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    Gates


    There are as many different styles of gate as there are styles of fencing. Gates can be single or double. The most widely used gates in walls and fences in urban locations are described below.

    Close boarded (feather-edged) gate

    The vertical timber slats are fixed to horizontal cross rails at the top and the bottom of the gate. Further support is given to the gate by a diagonal timber bar.

    Panel gate

    Panel fences are available to match the type of panel fence you have erected. They are usually 910mm (36 in) wide and should be 50mm (2in) shorter than the fence.


    Open-boarded palisade gate

    This style of gate can be tall or short. The vertical palings are spaced and fixed to two horizontal timber cross rails and a diagonal timber bar. The palings rise higher than the horizontal cross rail at the top of the gate. The top of the gate can be rounded, pointed or square.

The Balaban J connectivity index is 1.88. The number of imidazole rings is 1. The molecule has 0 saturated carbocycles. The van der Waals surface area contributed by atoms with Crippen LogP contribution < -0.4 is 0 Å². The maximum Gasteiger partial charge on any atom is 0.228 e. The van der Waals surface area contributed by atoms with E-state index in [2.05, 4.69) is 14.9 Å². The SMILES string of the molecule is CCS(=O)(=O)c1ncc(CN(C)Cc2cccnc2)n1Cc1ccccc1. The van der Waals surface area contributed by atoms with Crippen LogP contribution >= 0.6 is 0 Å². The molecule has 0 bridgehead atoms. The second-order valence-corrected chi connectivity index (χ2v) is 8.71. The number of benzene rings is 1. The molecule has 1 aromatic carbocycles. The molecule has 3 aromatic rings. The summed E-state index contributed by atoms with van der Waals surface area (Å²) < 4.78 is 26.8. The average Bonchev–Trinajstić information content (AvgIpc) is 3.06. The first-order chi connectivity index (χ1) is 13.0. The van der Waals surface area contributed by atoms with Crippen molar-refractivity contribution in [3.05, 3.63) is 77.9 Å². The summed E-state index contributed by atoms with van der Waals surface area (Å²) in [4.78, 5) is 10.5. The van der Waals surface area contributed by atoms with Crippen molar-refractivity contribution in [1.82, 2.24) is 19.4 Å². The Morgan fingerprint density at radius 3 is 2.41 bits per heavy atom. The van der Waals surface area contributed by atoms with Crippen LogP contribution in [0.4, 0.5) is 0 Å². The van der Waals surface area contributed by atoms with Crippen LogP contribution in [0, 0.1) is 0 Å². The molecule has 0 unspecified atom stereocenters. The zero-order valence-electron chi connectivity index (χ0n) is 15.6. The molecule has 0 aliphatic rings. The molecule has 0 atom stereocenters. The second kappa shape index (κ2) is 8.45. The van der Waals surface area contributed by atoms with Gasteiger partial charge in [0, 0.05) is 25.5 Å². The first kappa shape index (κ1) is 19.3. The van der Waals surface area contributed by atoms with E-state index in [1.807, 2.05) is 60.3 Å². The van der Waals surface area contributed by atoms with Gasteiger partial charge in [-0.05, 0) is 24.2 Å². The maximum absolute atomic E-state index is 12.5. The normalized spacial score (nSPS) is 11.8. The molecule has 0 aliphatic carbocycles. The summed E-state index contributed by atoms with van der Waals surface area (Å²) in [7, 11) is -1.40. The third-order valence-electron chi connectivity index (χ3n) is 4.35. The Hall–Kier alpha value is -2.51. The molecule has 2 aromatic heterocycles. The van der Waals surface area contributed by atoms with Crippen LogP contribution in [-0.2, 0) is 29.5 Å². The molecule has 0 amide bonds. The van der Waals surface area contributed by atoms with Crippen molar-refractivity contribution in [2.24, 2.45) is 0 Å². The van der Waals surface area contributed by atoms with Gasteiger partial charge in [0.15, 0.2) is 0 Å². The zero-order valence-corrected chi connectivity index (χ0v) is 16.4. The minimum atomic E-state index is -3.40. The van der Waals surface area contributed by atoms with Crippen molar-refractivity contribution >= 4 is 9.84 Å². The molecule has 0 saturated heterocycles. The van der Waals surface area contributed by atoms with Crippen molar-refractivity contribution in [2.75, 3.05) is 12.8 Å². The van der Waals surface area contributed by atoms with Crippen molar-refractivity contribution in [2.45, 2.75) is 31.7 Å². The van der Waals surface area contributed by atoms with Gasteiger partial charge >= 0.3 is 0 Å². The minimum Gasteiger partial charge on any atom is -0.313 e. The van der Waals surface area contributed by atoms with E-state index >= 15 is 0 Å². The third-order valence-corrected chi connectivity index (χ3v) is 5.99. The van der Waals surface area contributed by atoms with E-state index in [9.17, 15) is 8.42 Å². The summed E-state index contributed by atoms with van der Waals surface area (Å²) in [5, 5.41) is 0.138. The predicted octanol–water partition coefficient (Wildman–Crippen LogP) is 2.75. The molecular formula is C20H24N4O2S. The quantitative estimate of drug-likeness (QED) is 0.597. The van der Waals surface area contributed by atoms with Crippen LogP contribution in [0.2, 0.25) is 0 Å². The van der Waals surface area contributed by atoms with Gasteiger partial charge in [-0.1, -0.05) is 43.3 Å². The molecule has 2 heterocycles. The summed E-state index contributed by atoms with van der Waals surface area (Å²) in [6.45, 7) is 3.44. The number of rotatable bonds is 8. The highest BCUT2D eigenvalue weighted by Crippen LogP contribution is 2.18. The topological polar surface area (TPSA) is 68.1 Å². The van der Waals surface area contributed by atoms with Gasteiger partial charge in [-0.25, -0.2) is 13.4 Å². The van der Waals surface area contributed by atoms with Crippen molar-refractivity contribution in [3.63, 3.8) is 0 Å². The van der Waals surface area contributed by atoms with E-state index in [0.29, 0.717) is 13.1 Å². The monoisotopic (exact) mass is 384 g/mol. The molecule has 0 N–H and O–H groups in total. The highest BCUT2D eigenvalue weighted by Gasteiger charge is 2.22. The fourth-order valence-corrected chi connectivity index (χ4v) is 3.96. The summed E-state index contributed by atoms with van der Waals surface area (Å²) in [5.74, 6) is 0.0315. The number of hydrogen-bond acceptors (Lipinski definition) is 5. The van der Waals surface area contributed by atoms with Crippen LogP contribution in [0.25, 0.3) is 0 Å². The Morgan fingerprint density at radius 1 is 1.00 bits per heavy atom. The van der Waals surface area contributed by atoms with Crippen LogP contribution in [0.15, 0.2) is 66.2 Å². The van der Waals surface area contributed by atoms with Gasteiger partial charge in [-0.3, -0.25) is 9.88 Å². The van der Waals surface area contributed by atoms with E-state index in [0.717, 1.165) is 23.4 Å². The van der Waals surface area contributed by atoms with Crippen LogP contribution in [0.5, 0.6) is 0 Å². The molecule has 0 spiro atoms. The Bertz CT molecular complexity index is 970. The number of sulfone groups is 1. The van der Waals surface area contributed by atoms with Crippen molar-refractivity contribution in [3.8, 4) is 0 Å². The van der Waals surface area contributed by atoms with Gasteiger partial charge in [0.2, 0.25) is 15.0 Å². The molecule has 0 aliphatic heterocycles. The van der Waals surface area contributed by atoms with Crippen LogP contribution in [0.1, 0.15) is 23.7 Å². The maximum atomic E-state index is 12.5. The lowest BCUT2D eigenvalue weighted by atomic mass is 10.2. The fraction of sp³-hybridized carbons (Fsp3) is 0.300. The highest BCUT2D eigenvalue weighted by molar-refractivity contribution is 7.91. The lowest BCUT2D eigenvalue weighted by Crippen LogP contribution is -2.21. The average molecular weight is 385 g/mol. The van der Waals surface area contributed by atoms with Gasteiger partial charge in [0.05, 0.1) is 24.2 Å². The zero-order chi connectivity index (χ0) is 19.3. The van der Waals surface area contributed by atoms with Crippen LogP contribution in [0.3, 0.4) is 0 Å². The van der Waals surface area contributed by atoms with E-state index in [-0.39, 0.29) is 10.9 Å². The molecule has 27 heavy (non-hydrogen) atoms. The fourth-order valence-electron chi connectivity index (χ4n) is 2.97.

Open-boarded framed gate

    This style of gate is similar to the open-boarded palisade gate with spaces between the vertical palings. The difference is that the palings on a framed gate do not rise above the top horizontal rail.

    Frame and panel gate

    A timber frame gate with panels made of plywood.


    Wrought iron gate

    Decorative gates in wrought iron can be tall or small. They can also be single or double and are available in a wide range of designs.

    Barred gate

    The timber barred gate is also known as the Field and Country gate. It can be fitted as a narrow garden gate but is more commonly used as a wide driveway gate. It will have five or seven horizontal bars and at least one diagonal support brace. A narrow gate is often fitted to one side of the wider gate for pedestrian access. This is called a hunting gate.  


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